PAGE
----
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Chapter 10 of the 2000-2001 Book of the States contains the following tables:

Chapter 11 of the 2000-2001 Book of the States contains the following tables:

From the lofty heights of Capitol Hill in Washington D.C., it may appear that the federal government makes all the important decisions about clean air policy. After all, US EPA  regulations and the detailed provisions of the 1990 Clean Air Act regulate pollutants that float in the air, pollutants released by industrial and mobile sources (cars and trucks), and the type

of fines and sanctions levied against violators. From the Capitol Hill perspective, all these  national standards and regulations are absolutely necessary. According to the cynics, if left to their own devices the states would adopt weaker and weaker environmental protection laws, creating a "race to the bottom" in which states compete for economic growth by enticing industry with less stringent - and less costly - regulations.

Trends indicate a tight labor market for Information Technology (IT) professionals in the United States. For example, a report by the Information Technology Association of America and Virginia Tech estimates there are 346,000 vacancies in core IT positions.' Surveys of the private sector show that the recruiting and retaining IT professionals remains a difficult task in light of the increasing demand for employees, the apparent lack of qualified workers and the dynamics of hi-tech industries. 

The Medicaid program was enacted in 1965 as a joint federal and state government program to provide health care for the nation's poorest people. Rising health costs over the three decades since its implementation have caused policy-makers repeatedly to examine ways to rein in expenditures. State governments began experimenting with managed care programs for their Medicaid populations decades ago, but due to greater federal government flexibility in recent years, the number of state Medicaid managed care programs has exploded. Less than 10 percent of the Medicaid population was enrolled in some form of managed care before 1992. Over 54 percent of the Medicaid population is now enrolled in managed care, according to the most recent Health Care Financing Administration figures.

"Business incentives" can be broadly defined as public subsidies, including, but not limited to, tax abatement and financial assistance programs. They are designed to create, retain or lure businesses for job creation. The term can be used interchangeably as "industrial" or  development incentives." "Tax incentives" broadly refers to any credits or abatements of corporate income, personal income, sales-and-use, property or other taxes to create, retain or lure business. 'Financial incentives" broadly refers to any type of direct loan, loan guarantee grant, infrastructure development, or job training assistance offered to help create, retain or lure businesses.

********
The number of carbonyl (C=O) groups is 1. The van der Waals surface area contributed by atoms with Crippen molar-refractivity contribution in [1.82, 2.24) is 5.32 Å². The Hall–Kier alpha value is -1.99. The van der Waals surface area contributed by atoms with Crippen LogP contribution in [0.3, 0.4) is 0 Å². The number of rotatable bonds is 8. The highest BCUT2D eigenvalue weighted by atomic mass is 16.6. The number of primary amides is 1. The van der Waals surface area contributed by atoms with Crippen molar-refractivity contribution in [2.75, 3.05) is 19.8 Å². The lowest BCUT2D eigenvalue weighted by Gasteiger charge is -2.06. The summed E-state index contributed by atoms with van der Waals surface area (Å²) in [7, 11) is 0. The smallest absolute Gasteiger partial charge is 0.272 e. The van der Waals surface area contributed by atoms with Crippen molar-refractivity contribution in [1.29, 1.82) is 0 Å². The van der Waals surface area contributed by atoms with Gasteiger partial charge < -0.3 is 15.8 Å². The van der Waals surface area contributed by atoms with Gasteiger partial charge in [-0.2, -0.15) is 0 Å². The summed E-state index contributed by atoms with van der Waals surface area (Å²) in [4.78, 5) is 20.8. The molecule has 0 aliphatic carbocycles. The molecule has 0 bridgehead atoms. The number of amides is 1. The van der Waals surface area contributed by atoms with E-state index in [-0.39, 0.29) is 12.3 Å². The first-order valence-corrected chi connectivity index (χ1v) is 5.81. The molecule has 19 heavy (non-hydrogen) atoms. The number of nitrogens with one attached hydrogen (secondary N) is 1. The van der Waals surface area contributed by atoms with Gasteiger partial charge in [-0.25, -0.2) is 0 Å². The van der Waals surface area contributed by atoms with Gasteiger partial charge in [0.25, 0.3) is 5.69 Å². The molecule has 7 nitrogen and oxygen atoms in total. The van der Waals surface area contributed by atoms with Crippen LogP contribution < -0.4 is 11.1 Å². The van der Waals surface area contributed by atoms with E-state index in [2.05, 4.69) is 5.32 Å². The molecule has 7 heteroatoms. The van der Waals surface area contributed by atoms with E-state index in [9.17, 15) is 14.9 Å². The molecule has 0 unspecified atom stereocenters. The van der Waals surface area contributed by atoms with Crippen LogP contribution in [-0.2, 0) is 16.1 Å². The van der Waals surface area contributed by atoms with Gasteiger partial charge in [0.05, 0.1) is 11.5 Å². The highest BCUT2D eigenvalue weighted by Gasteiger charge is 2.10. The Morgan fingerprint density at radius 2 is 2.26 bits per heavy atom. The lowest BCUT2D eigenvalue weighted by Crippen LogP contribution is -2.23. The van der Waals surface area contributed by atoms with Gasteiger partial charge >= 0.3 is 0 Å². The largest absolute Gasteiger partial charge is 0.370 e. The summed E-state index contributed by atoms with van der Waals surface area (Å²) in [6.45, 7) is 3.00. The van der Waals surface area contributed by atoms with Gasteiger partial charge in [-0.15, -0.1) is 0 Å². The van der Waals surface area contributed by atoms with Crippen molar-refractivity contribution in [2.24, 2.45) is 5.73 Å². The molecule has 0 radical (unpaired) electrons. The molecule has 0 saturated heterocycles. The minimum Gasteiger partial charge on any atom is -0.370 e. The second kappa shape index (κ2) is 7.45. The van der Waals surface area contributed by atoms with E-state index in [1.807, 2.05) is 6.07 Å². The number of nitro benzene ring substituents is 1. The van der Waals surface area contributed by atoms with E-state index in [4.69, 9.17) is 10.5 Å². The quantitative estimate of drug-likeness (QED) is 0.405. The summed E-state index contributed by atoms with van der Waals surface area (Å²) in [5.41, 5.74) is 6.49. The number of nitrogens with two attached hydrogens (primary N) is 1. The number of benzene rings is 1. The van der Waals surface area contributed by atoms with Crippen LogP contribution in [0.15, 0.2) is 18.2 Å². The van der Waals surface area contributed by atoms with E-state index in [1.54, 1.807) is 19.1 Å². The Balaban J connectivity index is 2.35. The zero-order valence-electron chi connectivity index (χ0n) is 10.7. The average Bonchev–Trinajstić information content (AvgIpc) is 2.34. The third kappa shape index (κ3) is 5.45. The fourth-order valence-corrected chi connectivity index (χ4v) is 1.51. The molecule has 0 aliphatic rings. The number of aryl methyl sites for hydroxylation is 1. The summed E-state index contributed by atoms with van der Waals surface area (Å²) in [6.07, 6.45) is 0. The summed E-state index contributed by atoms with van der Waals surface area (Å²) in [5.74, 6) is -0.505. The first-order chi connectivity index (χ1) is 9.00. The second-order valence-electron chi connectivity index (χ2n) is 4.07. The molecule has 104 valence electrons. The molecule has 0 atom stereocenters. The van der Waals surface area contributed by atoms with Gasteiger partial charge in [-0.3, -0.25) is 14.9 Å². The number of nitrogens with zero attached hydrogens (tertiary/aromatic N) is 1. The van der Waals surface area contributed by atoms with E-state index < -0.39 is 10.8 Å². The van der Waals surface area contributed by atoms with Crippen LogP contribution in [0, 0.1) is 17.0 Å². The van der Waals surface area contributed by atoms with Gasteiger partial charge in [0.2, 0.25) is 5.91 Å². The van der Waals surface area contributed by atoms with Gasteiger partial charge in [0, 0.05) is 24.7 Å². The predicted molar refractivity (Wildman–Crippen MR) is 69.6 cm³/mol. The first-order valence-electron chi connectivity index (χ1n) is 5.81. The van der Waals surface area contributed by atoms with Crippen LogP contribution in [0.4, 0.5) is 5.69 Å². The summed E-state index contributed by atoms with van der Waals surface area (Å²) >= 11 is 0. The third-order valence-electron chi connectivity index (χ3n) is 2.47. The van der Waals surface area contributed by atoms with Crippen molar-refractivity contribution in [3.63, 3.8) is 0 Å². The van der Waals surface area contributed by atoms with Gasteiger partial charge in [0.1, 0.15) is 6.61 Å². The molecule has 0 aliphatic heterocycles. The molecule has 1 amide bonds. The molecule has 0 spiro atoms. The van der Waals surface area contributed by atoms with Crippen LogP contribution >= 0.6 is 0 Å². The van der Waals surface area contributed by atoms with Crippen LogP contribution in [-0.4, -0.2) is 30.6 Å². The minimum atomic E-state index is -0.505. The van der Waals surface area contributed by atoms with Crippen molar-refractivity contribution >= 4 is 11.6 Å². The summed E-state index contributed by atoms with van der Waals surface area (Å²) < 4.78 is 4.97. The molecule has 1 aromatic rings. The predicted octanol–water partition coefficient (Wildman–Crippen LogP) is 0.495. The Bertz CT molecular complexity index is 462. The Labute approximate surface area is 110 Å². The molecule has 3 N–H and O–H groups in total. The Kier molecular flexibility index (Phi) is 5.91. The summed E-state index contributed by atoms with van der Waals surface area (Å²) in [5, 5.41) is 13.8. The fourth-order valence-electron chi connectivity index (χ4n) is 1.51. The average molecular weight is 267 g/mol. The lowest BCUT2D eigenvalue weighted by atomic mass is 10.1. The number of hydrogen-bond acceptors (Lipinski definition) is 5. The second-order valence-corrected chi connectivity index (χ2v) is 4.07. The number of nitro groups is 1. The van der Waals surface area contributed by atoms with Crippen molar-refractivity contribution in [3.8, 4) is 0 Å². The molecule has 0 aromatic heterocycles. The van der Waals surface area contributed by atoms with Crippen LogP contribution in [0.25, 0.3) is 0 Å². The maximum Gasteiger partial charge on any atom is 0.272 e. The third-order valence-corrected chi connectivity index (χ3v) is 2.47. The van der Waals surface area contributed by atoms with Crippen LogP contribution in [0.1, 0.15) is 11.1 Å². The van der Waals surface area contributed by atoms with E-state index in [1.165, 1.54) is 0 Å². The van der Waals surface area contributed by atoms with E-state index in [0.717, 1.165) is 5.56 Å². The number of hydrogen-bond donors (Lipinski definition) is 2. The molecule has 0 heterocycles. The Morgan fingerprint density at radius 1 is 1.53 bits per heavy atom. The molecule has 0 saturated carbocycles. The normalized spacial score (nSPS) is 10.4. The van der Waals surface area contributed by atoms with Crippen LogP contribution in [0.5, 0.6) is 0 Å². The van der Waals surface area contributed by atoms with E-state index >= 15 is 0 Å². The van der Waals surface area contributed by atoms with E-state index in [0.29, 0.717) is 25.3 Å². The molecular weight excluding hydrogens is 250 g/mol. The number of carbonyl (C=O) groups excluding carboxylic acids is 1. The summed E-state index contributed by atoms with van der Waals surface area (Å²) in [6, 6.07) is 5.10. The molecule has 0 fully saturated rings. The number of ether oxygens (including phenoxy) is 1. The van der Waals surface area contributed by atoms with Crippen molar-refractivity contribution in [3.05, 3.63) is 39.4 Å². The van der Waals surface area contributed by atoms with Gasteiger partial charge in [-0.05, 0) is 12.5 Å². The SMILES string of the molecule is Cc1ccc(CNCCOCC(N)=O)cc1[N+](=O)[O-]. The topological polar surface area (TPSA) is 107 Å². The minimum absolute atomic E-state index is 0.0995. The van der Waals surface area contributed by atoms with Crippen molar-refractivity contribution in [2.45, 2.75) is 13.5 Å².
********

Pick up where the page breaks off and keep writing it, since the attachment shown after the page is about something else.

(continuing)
Until recently, legalized gambling spread across the states rapidly. Seen as an effective way to create jobs, promote economic development, help community revitalization, expand tourism, and raise state and local revenues, legislatures in all but two states (Hawaii and Utah) passed laws allowing a variety of gaming activity. During the past few years, however, legislators and voters in many states have been reluctant to legalize more games, and, as a result, most legislative efforts have been defeated either in legislative chambers or by referenda. In 1996, for example, only one gambling bill passed, and in 1997, although gambling was a legislative issue in 23 states, gambling bills were defeated in 14 states. In states such as Iowa, Louisiana, South Carolina and West Virginia, which have legalized gambling, voters have been reluctant to repeal it.

State governments across the nation have been on the upswing, constantly reforming their governance structures, improving administration and management and innovating policies and programs. This article highlights efforts to improve the capacity of state government, raises pertinent issues and questions, and suggests options for state policy-makers to consider.

A vital tool for policymakers across the region, Comparative Data Reports (CDRs) offer a snapshot of conditions on a number of issues. Published annually, the CDRs track a multitude of revenue sources, appropriations levels, and performance measures in Southern states, and provide a useful tool to state government officials and staff. CDRs are available for adult correctional systems, comparative revenues and revenue forecasts, education, Medicaid, and transportation.

A vital tool for policymakers across the region, Comparative Data Reports (CDRs) offer a snapshot of conditions on a number of issues. Published annually, the CDRs track a multitude of revenue sources, appropriations levels, and performance measures in Southern states, and provide a useful tool to state government officials and staff. CDRs are available for adult correctional systems, comparative revenues and revenue forecasts, education, Medicaid, and transportation.

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